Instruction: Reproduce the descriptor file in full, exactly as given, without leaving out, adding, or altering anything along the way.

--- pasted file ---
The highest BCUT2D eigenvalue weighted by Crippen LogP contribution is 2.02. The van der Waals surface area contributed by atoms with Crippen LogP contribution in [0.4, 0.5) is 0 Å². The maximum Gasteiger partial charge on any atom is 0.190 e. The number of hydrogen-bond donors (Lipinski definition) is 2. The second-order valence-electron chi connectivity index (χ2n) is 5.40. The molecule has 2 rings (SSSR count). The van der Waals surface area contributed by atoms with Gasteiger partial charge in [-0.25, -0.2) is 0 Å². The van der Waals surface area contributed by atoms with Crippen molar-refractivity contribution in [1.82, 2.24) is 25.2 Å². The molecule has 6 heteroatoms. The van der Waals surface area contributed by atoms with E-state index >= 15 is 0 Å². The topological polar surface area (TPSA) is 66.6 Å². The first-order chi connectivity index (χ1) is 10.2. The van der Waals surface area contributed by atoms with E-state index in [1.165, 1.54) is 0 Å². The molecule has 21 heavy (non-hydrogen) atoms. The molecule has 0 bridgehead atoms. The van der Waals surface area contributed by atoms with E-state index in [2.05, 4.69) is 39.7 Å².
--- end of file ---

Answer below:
The highest BCUT2D eigenvalue weighted by Crippen LogP contribution is 2.02. The van der Waals surface area contributed by atoms with Crippen LogP contribution in [0.4, 0.5) is 0 Å². The maximum Gasteiger partial charge on any atom is 0.190 e. The number of hydrogen-bond donors (Lipinski definition) is 2. The second-order valence-electron chi connectivity index (χ2n) is 5.40. The molecule has 2 rings (SSSR count). The van der Waals surface area contributed by atoms with Gasteiger partial charge in [-0.25, -0.2) is 0 Å². The van der Waals surface area contributed by atoms with Crippen molar-refractivity contribution in [1.82, 2.24) is 25.2 Å². The molecule has 6 heteroatoms. The van der Waals surface area contributed by atoms with E-state index >= 15 is 0 Å². The topological polar surface area (TPSA) is 66.6 Å². The first-order chi connectivity index (χ1) is 10.2. The van der Waals surface area contributed by atoms with E-state index in [1.165, 1.54) is 0 Å². The molecule has 21 heavy (non-hydrogen) atoms. The molecule has 0 bridgehead atoms. The van der Waals surface area contributed by atoms with E-state index in [2.05, 4.69) is 39.7 Å².